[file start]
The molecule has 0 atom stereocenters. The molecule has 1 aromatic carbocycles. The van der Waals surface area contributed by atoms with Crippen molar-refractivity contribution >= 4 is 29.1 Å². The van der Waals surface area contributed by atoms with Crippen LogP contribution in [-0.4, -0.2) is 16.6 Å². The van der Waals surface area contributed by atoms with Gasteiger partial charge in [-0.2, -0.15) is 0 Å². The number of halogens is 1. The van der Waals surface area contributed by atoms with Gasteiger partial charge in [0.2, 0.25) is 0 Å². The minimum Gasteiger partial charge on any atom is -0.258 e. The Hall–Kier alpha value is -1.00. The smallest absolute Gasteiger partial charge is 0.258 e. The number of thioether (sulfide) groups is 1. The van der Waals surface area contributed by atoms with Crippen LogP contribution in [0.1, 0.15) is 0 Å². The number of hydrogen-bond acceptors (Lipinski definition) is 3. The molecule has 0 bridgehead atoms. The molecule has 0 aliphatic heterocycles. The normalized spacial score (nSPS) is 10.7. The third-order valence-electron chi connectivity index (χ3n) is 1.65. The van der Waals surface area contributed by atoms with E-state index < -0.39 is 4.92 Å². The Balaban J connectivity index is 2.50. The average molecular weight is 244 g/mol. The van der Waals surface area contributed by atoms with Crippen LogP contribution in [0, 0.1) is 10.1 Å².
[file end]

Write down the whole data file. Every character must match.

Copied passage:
The molecule has 0 atom stereocenters. The molecule has 1 aromatic carbocycles. The van der Waals surface area contributed by atoms with Crippen molar-refractivity contribution >= 4 is 29.1 Å². The van der Waals surface area contributed by atoms with Crippen LogP contribution in [-0.4, -0.2) is 16.6 Å². The van der Waals surface area contributed by atoms with Gasteiger partial charge in [-0.2, -0.15) is 0 Å². The number of halogens is 1. The van der Waals surface area contributed by atoms with Gasteiger partial charge in [0.2, 0.25) is 0 Å². The minimum Gasteiger partial charge on any atom is -0.258 e. The Hall–Kier alpha value is -1.00. The smallest absolute Gasteiger partial charge is 0.258 e. The number of thioether (sulfide) groups is 1. The van der Waals surface area contributed by atoms with Crippen LogP contribution in [0.1, 0.15) is 0 Å². The number of hydrogen-bond acceptors (Lipinski definition) is 3. The molecule has 0 bridgehead atoms. The molecule has 0 aliphatic heterocycles. The normalized spacial score (nSPS) is 10.7. The third-order valence-electron chi connectivity index (χ3n) is 1.65. The van der Waals surface area contributed by atoms with E-state index < -0.39 is 4.92 Å². The Balaban J connectivity index is 2.50. The average molecular weight is 244 g/mol. The van der Waals surface area contributed by atoms with Crippen LogP contribution in [0, 0.1) is 10.1 Å².